While the stats that overwhelm a majority of the book do a great job of supporting Shenkman's primary argument, that the current American voter is less civic-minded and more influenced by TV and entertainment, he uses this argument to bash one side's faith in the voter and the other's manipulation of the voter.
As someone who feels that BOTH parties have good and bad qualities, and BOTH have let us down, I was really hoping for a more unbiased look at American politics. Shenkman spent most of the book appearing only mildly one-sided, only to end the book completely left.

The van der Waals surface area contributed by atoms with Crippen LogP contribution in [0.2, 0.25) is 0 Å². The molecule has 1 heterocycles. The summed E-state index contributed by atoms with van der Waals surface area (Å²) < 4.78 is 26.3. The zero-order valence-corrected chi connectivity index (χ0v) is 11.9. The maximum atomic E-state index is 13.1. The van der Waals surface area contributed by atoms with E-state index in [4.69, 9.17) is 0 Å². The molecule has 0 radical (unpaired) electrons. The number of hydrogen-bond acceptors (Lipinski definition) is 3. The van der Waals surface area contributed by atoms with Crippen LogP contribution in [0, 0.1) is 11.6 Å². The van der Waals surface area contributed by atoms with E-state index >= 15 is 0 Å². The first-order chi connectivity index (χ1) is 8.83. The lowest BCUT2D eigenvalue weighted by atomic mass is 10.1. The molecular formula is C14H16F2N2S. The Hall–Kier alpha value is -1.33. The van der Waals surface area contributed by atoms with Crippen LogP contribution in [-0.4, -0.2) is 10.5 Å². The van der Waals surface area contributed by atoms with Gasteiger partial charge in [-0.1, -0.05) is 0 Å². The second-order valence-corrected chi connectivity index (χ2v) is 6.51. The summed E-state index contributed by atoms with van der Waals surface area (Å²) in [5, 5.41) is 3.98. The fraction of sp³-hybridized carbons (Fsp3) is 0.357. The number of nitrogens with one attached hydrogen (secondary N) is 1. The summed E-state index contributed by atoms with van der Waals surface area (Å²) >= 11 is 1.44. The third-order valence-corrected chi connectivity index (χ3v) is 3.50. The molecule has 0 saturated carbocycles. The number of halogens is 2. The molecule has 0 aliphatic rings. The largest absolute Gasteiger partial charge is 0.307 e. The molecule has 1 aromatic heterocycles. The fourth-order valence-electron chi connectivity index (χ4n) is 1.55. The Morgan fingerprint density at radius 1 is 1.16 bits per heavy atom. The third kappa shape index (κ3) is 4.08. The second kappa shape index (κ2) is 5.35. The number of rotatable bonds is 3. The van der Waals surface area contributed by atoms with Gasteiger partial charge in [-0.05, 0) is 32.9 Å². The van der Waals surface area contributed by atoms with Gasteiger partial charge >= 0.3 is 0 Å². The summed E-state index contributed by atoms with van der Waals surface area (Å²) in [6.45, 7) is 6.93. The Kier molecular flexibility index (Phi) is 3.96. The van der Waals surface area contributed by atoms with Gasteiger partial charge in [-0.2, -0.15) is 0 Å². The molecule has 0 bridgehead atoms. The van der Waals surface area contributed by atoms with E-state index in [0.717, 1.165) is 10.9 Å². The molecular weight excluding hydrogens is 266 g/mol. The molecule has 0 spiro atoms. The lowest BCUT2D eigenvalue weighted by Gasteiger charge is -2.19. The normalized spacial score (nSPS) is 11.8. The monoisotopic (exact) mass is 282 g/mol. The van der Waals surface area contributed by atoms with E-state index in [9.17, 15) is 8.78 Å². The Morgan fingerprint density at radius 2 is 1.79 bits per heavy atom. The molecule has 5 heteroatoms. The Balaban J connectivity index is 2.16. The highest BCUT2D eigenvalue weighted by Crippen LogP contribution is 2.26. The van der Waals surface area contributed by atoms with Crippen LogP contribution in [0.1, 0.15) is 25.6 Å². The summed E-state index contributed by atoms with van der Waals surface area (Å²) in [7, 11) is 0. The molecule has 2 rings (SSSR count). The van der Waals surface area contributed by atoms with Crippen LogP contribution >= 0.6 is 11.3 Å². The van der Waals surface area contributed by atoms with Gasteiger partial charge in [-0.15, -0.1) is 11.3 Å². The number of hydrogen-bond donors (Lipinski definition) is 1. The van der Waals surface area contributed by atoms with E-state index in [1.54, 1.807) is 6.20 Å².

In the end, it felt more like a Michael Moore movie... good stats and facts completely manipulated to be one-sided when they have ample application to politics and corruption in general and across the board.
If you're a Liberal, you'll love it.
If you're a Conservative, you'll be offended.
If you dislike the polarities of both parties, it's a somewhat interesting read if you take it with a grain of salt and leave the author's choice of application behind.
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